Ending fluoridation linked to more caries, higher costs

By Theresa Pablos, DrBicuspid.com associate editor

December 21, 2018 -- Ending community water fluoridation (CWF) may have long-lasting oral health and financial consequences. Researchers found the number of caries treatments and their associated Medicaid costs soared after officials in Juneau, AK, opted to stop adding fluoride to the city's water supply.

The effect on caries incidence and treatment costs were most pronounced for the city's youngest children, who grew up without ever having access to optimally fluoridated tap water. The study authors suggested their findings might shed light on the costs associated with stopping community water fluoridation (BMC Oral Health, December 13, 2018).

"Overall, the costs of caries treatment services increased for each age group cohort, even after adjusting for inflation, and were markedly higher under suboptimal CWF conditions," wrote the authors, led by Jennifer Meyer, PhD, MPH, RN, an assistant professor at the University of Alaska Anchorage. "These results support current evidence that even in modern conditions with widely available fluoride toothpaste, rinses, and professionally applied prophylaxis, CWF is associated with population benefits, including cost-effectiveness and caries prevention."

Big differences before and after fluoridation

In the 20th century, many U.S. communities began to fluoridate their water supply as a way to help prevent dental caries and to remineralize teeth. However, several cities recently have elected to stop adding fluoride to public water systems, leading researchers to question the oral health and financial implications of this decision.

“CWF is associated with population benefits, including cost-effectiveness and caries prevention.”
— Jennifer Meyer, PhD, MPH, RN, and colleagues

Meyer and colleagues decided to look at how these two factors changed for Medicaid-eligible children in Juneau, AK, after the city stopped community water fluoridation in 2007. The researchers specifically chose Juneau because the city is accessible only by boat or plane, making it less likely that children would be exposed to fluoridated water by traveling to neighboring cities. Additionally, Medicaid-eligible children were more likely to be affected by the decision to end fluoridation and have relatively similar demographics before and after fluoridation ended.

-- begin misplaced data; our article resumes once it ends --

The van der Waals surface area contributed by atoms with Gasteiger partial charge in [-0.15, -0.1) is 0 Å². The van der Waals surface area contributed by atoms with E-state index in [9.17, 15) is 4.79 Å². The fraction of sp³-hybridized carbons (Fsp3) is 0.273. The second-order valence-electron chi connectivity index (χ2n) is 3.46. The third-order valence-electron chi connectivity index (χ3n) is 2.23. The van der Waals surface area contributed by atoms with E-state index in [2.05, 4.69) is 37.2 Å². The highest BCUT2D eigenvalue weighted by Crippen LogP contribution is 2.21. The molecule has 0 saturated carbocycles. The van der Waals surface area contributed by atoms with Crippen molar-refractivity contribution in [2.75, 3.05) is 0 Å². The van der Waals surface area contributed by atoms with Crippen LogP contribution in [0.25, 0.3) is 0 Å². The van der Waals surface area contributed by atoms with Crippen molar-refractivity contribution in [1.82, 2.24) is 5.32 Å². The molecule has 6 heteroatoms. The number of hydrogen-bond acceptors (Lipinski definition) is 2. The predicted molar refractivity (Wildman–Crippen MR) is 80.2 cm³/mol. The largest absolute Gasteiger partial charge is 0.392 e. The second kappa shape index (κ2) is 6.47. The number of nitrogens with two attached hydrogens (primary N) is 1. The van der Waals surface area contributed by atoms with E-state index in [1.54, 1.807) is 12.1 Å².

The study included nearly 2,000 Medicaid-eligible children up to age 18. The researchers used caries-related dental Medicaid claims from 2003 and 2012 for their analysis.

The number of caries-related dental procedures was significantly higher after Juneau stopped water fluoridation, the researchers found. In 2003, there was an average of 2.02 caries procedures per Medicaid-eligible child, and that number rose to 2.35 in 2012.

Caries-related treatment costs by age group

The odds that a child would need caries treatment also rose significantly between 2003 and 2012, as did the cost for that treatment. The average caries treatment cost was $593.70 in 2012, up from $344.34 in 2003. Even after adjusting for inflation, treatment costs rose by almost 50% after water fluoridation ended, the researchers noted.

The rise in the number of caries-related dental procedures and treatment costs was especially substantial for children younger than 6, a cohort who never experienced community water fluoridation in Juneau. In 2012, there were 2.52 caries procedures per Medicaid-eligible child under 6 years, up from 1.55 procedures in 2003. The cost of treatment also increased to $644.72 in 2012 from $272.73 in 2003.

"In this study, a major advantage of acquiring both pre- and postfluoride cessation data in this natural setting was the potential to assess the net differences in the intervention condition and in the control condition," the authors wrote. "The results indicate a clear caries epidemiologic shift toward a caries increase among patients without the protective benefit of optimal CWF."

Weighing the cost of cutting fluoride

The researchers noted a number of shortcomings with their study. Notably, they did not include claims for extractions or full-mouth restorations in their analysis because they could not confirm whether those procedures were caries-related without the children's medical records. Thus, the number of caries procedures and costs may be underreported.

The researchers also did not take into account confounding variables, such as changes in dietary habits, parental education, or the use of fluoridated toothpaste. They had hoped to attain more than two years of data, but could not because of funding restrictions (the study was self-funded, according to the authors).

Finally, the study focused on a very specific population and income level. Although this reduces the likelihood of interference from confounding variables, it also means the findings may not be applicable to other cities or even other income brackets in Juneau. Nevertheless, it demonstrates the importance for policymakers to consider the potential oral health and financial implications of discontinuing fluoridation, the authors noted.

"The analysis also can offer fiscal estimates that can be used by community leaders and decision-makers who are considering CWF cessation and may need to plan for the increased revenue required to address the treatment costs among clients relying on state and federal government subsidies," the authors wrote. "With this study, dental and public health professionals also have access to more evidence to accurately inform officials establishing future community water fluoridation policies and to illustrate how CWF cessation can affect individuals, especially children, in economically vulnerable or low-income circumstances."


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